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Say good-bye to freedom, Lindsay.
Amid a chaotic media circus, troubled actress Lindsay Lohan arrived at a Beverly Hills court Tuesday morning to surrender for a 90-day jail sentence.
Lohan was scheduled to report to court at 8:30 a.m. PT, but arrived several minutes late, wearing sunglasses, jeans and a black jacket. Flanked by her lawyer, she walked briskly into the courtroom to face Los Angeles Superior Court Judge Marsha Revel, showing no reaction even as fans threw glitter on her.
While the exact length of her stay was unclear, it will likely be longer than the 84 minutes she spent at a suburban Los Angeles jail in 2006 and marks the beginning of a new phase of punishment for drug and alcohol cases filed that year.
A report from the Los Angeles Times said Lohan would likely spend just 14 days in jail due to overcrowding at the facility. Fox 411 confirmed that timeframe with a law enforcement official, who said the estimates are based on "state mandated good time [and] work time credit."
On July 6, Revel sentenced the "Mean Girls" star to jail, three months in rehab and increased scrutiny by probation officials after determining the actress violated her probation by missing seven alcohol education classes since December.
Lohan, 24, burst into tears after hearing the sentence, which came after she tearfully apologized to the judge for not strictly following the terms of her probation.
Following her arrival, Lohan was escorted into the courtroom before a scheduled transfer to a holding area to await transfer to Lynwood Correctional Facility.
As Judge Revel spoke with her lawyer, Lohan looked on with apparent disdain. Revel made a change to the terms of her probation following her release from jail, ordering her to report for rehab within 24 hours, rather than the previously scheduled two days.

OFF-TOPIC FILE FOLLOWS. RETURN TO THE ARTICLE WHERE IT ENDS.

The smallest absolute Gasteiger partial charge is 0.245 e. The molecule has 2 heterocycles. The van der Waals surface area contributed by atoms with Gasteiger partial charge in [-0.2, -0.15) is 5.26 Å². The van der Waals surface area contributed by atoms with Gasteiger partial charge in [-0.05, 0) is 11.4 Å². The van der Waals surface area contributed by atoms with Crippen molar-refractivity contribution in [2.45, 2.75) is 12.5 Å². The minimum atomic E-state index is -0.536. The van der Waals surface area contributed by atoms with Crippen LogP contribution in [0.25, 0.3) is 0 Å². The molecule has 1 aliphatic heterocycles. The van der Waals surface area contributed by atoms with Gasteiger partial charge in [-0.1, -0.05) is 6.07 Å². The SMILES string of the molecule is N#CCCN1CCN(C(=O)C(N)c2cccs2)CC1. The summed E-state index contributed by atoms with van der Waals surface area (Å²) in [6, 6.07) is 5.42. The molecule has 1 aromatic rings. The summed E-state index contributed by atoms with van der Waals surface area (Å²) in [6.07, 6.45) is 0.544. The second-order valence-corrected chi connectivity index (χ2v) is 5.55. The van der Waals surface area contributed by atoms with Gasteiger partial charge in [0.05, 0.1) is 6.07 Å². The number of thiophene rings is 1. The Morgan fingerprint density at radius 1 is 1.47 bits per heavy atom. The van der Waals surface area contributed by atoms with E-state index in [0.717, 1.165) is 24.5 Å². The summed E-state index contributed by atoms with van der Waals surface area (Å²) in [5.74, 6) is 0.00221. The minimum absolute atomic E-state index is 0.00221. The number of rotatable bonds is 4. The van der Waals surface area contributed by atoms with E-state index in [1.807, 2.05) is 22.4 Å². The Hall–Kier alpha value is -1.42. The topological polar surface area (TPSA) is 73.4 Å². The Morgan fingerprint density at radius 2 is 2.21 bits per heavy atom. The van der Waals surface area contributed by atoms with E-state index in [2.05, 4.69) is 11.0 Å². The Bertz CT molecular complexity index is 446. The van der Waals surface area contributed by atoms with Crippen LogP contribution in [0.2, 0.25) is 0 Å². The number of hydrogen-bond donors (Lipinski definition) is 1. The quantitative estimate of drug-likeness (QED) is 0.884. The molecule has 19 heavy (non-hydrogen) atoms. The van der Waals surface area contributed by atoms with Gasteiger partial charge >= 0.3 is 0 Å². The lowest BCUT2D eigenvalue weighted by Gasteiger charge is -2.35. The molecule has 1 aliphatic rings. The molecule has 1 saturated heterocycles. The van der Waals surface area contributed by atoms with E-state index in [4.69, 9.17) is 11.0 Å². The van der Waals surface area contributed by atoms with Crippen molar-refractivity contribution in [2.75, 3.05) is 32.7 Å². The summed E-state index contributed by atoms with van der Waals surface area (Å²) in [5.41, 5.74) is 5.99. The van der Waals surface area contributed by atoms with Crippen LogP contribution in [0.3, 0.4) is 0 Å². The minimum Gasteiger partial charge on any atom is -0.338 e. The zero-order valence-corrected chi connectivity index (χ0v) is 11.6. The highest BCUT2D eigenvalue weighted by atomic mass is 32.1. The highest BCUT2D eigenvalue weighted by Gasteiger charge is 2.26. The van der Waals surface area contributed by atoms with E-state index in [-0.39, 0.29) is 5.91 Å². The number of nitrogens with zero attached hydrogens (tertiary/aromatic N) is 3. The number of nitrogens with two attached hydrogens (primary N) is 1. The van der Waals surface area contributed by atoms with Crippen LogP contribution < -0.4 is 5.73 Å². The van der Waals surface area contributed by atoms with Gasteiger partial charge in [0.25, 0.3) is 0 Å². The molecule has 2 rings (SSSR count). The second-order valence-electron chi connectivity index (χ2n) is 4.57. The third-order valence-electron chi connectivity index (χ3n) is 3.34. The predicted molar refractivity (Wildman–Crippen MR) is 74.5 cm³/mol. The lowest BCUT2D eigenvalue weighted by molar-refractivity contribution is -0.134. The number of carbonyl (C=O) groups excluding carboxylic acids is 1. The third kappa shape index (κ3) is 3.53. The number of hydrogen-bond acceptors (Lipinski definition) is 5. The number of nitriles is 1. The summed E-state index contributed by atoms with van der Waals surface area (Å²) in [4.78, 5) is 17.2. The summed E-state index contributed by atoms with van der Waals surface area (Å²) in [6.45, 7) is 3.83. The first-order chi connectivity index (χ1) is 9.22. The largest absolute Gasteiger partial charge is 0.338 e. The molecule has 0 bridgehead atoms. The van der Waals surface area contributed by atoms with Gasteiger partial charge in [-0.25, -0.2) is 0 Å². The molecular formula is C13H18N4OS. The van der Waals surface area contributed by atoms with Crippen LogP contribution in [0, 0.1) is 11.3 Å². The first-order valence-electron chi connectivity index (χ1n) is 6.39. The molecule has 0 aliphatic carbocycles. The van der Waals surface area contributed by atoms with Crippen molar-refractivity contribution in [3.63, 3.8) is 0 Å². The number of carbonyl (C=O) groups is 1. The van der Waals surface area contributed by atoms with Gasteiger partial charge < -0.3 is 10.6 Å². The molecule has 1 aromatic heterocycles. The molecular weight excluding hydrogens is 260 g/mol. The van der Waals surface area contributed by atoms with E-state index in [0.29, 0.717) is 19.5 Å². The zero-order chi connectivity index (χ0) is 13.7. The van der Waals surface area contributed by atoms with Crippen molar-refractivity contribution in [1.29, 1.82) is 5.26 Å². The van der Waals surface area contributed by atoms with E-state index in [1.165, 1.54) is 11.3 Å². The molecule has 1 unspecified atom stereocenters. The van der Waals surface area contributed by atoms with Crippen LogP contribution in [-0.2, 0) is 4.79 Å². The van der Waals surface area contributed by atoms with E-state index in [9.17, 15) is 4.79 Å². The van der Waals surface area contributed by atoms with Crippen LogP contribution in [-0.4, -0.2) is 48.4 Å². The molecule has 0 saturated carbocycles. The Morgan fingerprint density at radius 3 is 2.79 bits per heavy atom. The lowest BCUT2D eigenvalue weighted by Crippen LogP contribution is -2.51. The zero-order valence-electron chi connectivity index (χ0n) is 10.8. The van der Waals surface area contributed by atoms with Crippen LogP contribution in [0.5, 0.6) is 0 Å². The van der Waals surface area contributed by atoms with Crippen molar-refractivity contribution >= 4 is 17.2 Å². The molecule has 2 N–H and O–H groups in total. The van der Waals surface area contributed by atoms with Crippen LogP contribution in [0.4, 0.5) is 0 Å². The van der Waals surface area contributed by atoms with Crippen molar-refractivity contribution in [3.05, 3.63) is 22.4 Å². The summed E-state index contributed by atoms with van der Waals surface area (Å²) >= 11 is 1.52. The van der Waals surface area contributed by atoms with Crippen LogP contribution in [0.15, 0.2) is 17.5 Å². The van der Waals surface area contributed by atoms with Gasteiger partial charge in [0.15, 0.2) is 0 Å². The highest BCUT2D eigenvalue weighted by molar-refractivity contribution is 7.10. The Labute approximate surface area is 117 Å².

Her father Michael Lohan, who defended his parenting skills earlier this month in an interview with Fox News' Shepherd Smith, arrived at the court early Tuesday. Following his daughter's surrender, Lohan's lawyer Lisa Bloom said Michael Lohan was"devastated" that she was going to jail and would be "praying" for Lindsay.
Earlier in the week, he slammed Lohan's former attorney Robert Shapiro, who has since stepped down, for failing to file an appeal to keep the actress out of prison.
On Friday, Shapiro signed on to the case after Lohan moved into a sober living facility that he founded. By Monday night, the Los Angeles Times and celebrity website TMZ.com, citing anonymous sources, reported that Shapiro had resigned from the case.
Shapiro met with Revel in a closed meeting late Monday afternoon. The prosecutor handling the case, Danette Meyers, was not present and court officials said there had been no change in requirements for Lohan's surrender.
In an e-mail to The Associated Press sent Monday evening after the meeting, Shapiro said his only comments would be made in open court.
Lohan, a prolific user of the microblogging site Twitter, posted a message roughly 12 hours before her court appearance referencing her looming incarceration.
"The only 'bookings' that I'm familiar with are Disney Films, never thought that I'd be 'booking' into jail eeeks," Lohan posted.
The jail and rehab stints have left some of the actress' projects in limbo, including her planned portrayal of porn star Linda Lovelace in a biopic.
Once considered an up-and-coming star, Lohan has in recent years been better-known as a tabloid staple and for the criminal case she has struggled to put behind her.
Her probation had to be extended for a year to give Lohan more time to complete her alcohol education courses and Revel ordered weekly attendance in December.
But the actress didn't complete the sessions as ordered and missed a court date in May, setting a stage for her return to jail. She is expected to serve her time — probably a quarter of her sentence or less — in isolation at a women's jail in the industrial suburb of Lynwood.